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Am I Required to Pull Over for Emergency Vehicles?


We have all been in this situation – you are driving down the road and all of a sudden hear a siren. You look in your rearview mirror and see an ambulance or fire truck with its lights flashing. Other cars begin to merge to the right. Most of us, by mere courtesy, also merge to the right and allow the emergency vehicle to pass. You wonder what the actual requirements are under the law.

Under West Virginia law, you are required to both pull over to the right side of the road and stop your vehicle until the emergency vehicle has passed. However, if you are in an intersection, then you are not required to stop until you have cleared the intersection.

W. Va. Code §17C-9-5 provides that the driver of a vehicle shall yield to the right-of-way and shall immediately drive to a position parallel to, and as close as possible to, the right-hand edge or curb of the roadway clear of any intersection and shall stop and remain in such position until the authorized emergency vehicle has passed, except when otherwise directed by a police officer. This requirement applies whether the emergency vehicle is approaching from behind or ahead of you.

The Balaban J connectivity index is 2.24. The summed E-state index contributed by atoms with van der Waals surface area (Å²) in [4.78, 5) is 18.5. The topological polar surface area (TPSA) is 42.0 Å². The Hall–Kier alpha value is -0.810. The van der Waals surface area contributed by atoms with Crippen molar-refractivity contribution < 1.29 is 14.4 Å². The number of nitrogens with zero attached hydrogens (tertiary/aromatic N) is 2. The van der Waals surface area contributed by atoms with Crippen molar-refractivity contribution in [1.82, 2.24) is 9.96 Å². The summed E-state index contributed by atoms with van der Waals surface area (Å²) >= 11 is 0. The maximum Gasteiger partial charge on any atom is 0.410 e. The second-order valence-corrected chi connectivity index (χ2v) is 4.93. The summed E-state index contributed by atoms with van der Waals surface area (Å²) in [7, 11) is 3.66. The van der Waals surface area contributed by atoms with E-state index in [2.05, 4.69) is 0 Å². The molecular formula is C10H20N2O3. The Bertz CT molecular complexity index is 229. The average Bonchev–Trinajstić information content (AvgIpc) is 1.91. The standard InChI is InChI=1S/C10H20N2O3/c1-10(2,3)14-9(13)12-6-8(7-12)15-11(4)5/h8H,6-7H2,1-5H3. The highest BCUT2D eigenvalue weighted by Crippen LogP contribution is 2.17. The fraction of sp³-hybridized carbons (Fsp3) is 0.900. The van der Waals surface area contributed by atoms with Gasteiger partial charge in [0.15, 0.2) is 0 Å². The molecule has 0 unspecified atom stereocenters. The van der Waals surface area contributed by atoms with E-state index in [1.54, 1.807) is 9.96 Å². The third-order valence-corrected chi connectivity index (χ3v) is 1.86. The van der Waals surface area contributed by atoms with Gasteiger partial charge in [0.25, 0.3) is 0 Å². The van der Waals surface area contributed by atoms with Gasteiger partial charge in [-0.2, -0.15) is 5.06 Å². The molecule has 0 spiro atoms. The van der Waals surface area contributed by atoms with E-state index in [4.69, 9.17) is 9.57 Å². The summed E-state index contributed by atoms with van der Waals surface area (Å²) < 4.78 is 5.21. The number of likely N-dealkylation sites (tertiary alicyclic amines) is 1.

Emergency vehicle is defined as vehicles of a fire department, duly chartered rescue squad, police department, ambulance service, state, county or municipal agency and such privately owned ambulances, tow trucks, wreckers, flag car services, vehicles providing road service to disabled vehicles, service vehicles of a public service corporation, postal service vehicles, snow removal equipment, Class A vehicles of firefighters, Class A vehicles of members of ambulance services, and Class A vehicles of members of duly chartered rescue squads, and all other emergency vehicles as are designated by the agency responsible for the operation and control of these persons or organizations.

To trigger the requirements of a driver to pull over, the emergency vehicle must have at least one flashing light, which is visible under normal atmospheric conditions from a distance of five hundred feet to the front of such vehicle, and the driver of the emergency vehicle must be giving audible signal by siren, exhaust whistle, or bell.

Any person who violates this law can be charged with a misdemeanor and, upon a first conviction, receive a fine up to $200.